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According to the Centers for Disease Control and Prevention (CDC), nearly 1.1 million people in the US were living with a diagnosed HIV infection at the end of 2021.

HIV, or human immunodeficiency virus, is a disease spread through sex that weakens a person’s immune system, compromising their health by attacking the white blood cells that are critical to fighting off disease. When HIV reaches its most advanced stage, it causes AIDS — acquired immunodeficiency syndrome — which leads to progressive failure of the immune system and is incurable, though not all people with HIV develop AIDS.

Early HIV diagnosis is one pillar of the federal government’s plan to end the HIV epidemic.

HIV diagnoses over time

In 2021, 35,769 people were newly diagnosed with HIV. That’s a 7% decrease from 2017 but an 18% increase over 2020. The Department of Health and Human Services attributes the increase to increased testing, as people who delayed healthcare in 2020 because of the COVID-19 pandemic returned to the doctor.

The federal government’s goal is to reduce annual new infections to 9,300 by 2025, and then to 3,000 by 2030.

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Which populations are at higher risk for HIV infection?

Men who have sex with other men are at the highest risk of HIV, accounting for 71% of 2021 diagnoses in people aged 13 or older. The CDC also lists Black and Latino gay and bisexual men as having higher risk, as well as sex workers and people who inject drugs, regardless of race or gender.

HIV diagnoses by race and ethnicity

Black Americans accounted for 40% of new HIV diagnoses in 2021, while 29% were in Hispanic/Latino Americans, 25% in white Americans, 2% in Asian Americans and 1% or less in American Indians, Alaska Natives, and Native Hawaiians or Pacific Islanders. Approximately 3% of new HIV diagnoses were in Americans who identify as multiracial.

HIV diagnosis rates were more than seven times higher for Black Americans (34.8 per 100,000 people) than white Americans (4.6 per 100,000 people).

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HIV diagnoses by age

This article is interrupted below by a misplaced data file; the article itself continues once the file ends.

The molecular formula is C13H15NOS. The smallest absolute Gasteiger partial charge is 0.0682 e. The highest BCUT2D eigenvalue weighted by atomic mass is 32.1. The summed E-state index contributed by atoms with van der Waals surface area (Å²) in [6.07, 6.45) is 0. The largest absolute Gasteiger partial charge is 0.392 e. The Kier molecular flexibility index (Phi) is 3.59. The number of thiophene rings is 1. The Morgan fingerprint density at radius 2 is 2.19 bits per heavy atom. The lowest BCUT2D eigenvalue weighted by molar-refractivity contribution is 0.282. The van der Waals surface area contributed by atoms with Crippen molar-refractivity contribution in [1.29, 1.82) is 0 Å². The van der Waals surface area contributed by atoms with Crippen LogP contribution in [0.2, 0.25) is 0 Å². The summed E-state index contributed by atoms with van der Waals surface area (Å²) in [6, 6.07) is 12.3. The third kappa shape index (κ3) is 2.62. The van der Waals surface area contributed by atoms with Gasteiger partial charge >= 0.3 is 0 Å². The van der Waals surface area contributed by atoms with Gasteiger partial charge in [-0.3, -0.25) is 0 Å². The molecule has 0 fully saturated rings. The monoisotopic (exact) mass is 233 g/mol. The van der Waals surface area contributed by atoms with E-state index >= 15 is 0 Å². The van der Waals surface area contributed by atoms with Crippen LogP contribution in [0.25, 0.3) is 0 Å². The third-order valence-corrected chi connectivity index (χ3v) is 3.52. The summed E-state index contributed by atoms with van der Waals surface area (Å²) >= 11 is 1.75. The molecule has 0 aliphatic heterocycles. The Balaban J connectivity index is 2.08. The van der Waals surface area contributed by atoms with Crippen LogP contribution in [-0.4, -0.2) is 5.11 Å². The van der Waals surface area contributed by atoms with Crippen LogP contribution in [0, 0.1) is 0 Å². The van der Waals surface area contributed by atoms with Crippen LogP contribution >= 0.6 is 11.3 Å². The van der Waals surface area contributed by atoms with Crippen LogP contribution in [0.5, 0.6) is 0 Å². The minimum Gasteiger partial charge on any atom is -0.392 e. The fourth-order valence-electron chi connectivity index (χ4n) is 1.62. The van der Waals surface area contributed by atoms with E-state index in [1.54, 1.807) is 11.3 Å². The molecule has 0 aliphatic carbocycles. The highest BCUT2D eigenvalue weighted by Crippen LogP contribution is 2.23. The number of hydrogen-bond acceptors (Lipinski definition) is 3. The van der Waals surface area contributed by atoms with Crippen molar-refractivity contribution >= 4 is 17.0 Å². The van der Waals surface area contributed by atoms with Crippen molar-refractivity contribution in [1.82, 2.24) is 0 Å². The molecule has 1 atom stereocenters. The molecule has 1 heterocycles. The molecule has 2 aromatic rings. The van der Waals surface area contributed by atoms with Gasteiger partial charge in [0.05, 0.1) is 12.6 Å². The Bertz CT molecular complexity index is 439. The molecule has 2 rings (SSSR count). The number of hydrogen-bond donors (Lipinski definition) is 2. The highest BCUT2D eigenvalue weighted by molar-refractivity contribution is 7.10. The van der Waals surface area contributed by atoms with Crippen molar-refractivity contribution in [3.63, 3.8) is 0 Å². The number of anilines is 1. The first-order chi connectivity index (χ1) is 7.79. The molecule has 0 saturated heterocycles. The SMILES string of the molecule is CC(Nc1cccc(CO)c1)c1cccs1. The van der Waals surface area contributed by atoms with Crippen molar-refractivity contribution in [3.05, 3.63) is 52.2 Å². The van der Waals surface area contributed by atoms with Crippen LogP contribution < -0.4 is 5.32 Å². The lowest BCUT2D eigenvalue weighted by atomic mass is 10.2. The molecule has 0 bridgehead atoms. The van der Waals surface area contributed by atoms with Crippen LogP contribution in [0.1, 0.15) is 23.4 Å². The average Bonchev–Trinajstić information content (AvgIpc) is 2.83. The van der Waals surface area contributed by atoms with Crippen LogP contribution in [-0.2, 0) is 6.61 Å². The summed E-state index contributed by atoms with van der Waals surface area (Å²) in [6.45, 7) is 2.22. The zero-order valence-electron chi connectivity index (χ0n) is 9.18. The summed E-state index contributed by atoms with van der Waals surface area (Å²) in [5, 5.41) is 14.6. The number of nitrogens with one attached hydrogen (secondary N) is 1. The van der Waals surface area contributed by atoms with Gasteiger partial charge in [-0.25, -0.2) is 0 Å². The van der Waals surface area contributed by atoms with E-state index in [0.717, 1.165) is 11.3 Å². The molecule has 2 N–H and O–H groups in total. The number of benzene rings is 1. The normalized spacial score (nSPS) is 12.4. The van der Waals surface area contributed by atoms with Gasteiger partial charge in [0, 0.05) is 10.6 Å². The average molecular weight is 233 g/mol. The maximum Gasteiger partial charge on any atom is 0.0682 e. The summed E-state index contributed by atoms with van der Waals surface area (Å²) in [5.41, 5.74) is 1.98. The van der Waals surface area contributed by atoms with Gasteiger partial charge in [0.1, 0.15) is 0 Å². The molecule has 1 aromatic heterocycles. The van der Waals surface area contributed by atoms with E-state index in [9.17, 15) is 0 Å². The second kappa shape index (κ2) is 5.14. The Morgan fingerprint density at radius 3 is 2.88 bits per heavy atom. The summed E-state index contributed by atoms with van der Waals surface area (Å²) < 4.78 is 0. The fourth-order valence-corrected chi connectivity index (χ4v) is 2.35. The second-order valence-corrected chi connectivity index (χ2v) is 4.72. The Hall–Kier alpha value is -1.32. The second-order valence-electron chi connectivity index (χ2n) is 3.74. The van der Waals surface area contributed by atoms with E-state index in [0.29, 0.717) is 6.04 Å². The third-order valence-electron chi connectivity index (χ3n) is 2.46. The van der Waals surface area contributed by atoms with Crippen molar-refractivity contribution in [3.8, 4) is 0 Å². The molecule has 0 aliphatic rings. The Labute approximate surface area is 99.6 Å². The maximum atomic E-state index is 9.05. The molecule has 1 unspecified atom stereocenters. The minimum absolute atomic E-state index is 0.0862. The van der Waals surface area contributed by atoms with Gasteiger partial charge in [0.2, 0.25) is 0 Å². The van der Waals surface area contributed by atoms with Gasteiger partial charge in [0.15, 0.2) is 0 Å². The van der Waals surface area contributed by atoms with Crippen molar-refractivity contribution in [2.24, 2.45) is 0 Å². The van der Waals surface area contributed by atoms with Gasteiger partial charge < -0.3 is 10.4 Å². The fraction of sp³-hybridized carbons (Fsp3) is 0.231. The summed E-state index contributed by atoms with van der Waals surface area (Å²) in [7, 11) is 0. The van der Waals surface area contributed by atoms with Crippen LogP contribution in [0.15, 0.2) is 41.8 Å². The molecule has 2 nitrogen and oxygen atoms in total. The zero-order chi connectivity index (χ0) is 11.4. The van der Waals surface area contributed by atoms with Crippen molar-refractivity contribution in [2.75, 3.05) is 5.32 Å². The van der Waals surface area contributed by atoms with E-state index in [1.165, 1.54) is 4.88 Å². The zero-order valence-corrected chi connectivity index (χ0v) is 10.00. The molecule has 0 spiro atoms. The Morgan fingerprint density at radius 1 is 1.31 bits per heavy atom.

More than 56% of all new HIV diagnoses in 2021 were in people under 35 years old. Over ten percent of new diagnoses were in people 55 and older. Diagnoses in 2021 were most prevalent in people aged 25–29 (18.8% of total new diagnoses), 30-34 (17.8%), and 20-24 (15.3%).

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HIV diagnoses by gender and sexual orientation

In 2021, men received 79.1% of all new HIV diagnoses. Women accounted for 18.3% and transgender women for 2.3%. Transgender men and other gender identities together accounted for less than three-tenths of 1%, per CDC data.

Among men, 81.9% of HIV diagnoses in 2021 came from male-to-male sexual contact, and 8.4% came from heterosexual contact. Among women, 81.9% of HIV diagnoses in 2021 came from heterosexual contact.

What percentage of people are aware of their HIV status?

The CDC estimates that 87% of people with HIV were aware of their positive status in 2021. Using data modeling based on actual HIV test numbers, the agency believes that 1,088,769 Americans are living with HIV.

Has HIV status awareness changed over time? 2015-2021

Per CDC estimates, more people living with HIV are aware of their status now than several years ago. In 2015, an estimated 85.1% of people with HIV knew about their positive status, compared to 87% in 2021, which is primarily attributed to increased testing.

Which states have the most new diagnoses?

Nationally, there are 10.8 HIV diagnoses for every 100,000 people. New diagnoses are most common in the South, which sees 14.2 infections per 100,000 people: led by Georgia (26.2), Louisiana (23.3), and Florida (21.7). Other regions were below the nationwide average: The West had 9.2 cases per 100,000, the Northeast had 8.7, and the Midwest 7.0.

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Diagnoses of HIV Infection in the United States and Dependent Areas, 2021